See more from the interview in the clip below.
Tonight, President Obama will accept the Democratic Party's nomination. But Democrats hit a snag on the floor yesterday. They amended their party platform, re-inserting language on "God" and Israel that was in the 2008 platform, but missing this year. They had to vote three times by voice, with many delegates yelling "no" with teach attempt.
This morning on "Starting Point," DNC Chair Rep. Debbie Wasserman Schultz (D-FL) explains to Soledad O’Brien what happened that led to a change in the party platform language.
“When President Obama realized that an important issue like Jerusalem, which he believes is and should remain the capital of Israel, when he realized that that omission was there, unlike Mitt Romney, who says that he opposes his party’s platform on human life, and that he wants an exception for rape, incest and the life of the mother, never insisted, never did anything about it, didn’t even try to change it, President Obama, when he realized there was this omission, said this platform should reflect my personal view and now it does,” she says.
O'Brien countered, saying it appears to be a pretty big issue to mess up on. "I mean of all the issues, of all of the things that you could have a mistake on, this particular one seems like a really big one to be like ‘Oh, technical issue.’ That’s why I think people are a little cynical about that,” O'Brien says.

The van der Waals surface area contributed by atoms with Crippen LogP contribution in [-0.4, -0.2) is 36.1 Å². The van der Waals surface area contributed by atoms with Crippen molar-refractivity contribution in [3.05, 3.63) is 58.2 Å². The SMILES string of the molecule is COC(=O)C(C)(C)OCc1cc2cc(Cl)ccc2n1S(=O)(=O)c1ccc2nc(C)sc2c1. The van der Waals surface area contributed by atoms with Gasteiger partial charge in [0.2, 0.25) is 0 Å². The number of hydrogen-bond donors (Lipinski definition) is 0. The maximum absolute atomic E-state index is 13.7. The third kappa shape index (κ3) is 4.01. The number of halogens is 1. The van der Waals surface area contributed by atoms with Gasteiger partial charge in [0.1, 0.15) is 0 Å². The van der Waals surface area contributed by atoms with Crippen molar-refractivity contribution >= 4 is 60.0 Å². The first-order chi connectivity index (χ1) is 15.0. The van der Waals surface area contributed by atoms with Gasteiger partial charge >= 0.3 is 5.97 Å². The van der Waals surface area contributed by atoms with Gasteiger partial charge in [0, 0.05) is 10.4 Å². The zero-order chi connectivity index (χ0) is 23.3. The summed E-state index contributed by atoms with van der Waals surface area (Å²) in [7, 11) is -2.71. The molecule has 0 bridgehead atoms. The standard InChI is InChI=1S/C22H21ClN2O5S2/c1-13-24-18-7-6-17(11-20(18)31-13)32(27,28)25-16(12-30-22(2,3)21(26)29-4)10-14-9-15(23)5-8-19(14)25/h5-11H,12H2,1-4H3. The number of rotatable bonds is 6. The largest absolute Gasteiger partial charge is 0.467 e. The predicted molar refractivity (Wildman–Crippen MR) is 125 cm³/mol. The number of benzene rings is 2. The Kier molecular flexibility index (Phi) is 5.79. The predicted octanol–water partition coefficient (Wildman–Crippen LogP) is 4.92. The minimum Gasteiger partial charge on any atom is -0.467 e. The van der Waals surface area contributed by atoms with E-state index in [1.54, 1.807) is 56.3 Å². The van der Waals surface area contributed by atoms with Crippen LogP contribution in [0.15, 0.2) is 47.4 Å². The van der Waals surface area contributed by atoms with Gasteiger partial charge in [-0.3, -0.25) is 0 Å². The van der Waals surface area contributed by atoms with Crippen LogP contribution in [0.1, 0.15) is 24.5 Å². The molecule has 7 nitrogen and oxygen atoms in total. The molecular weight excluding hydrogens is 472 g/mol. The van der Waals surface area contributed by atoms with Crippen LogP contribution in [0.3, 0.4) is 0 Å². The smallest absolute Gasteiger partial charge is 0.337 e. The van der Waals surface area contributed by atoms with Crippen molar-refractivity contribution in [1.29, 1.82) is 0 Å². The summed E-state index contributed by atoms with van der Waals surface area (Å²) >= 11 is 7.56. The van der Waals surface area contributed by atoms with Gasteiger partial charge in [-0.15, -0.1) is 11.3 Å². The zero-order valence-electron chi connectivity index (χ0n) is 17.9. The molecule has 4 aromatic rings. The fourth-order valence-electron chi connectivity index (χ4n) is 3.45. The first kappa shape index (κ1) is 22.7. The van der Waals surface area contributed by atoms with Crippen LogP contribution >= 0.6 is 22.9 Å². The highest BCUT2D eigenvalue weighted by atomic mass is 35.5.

Newsweek/Daily Beast columnist and CNN contributor David Frum jumps into the conversation, claiming that the explanation for the omission wasn't good enough.
"The reason what you’re saying is so non-credible is because we all know that President Obama does not feel strongly about Jerusalem. He walked back his APAC speech in 2008. In his Middle - big Middle East final status speech. He made a commitment on borders. He did not make a commitment on Jerusalem. We all know he doesn't feel stronger about it, that’s why this is explosive," he argues.
“I strongly - strongly object and disagree with you,” Wasserman Schultz responds. “President Obama as Defense Minister Ehud Barak has said has been a strong friend of Israel.”
See an extended clip of the interview segment in the video below. See the full transcript after the jump.
This morning on "Starting Point," Newark Mayor Cory Booker says fmr. President Clinton's speech at the Democratic National Convention was one of the best outside of candidate speeches. He also previews President Obama's speech tonight on the last night of the convention. He tells the "Starting Point" team "hold on to your seats" for when President Obama delivers his speech tonight.
He also addresses the confusion last night over voting on the Democratic party platform. Booker insists that the platform omission of the word "God" and naming Jerusalem as the capitol of Israel as an 'unfortunate' oversight.
[MORE TO COME]
President Obama will officially accept the Democratic Party’s nomination for a second term tonight at the Democratic National Convention, attempting to once again win over the nation since first sending the message of “hope” and “change” in 2008. The president’s 2008 campaign was party defined by the anthems “Yes We Can” and “It’s a New Day” written by Black Eyed Peas member Will.I.Am. A major proponent of the president, Will is at the Democratic National Convention this week to once again garner the vote for Barack Obama.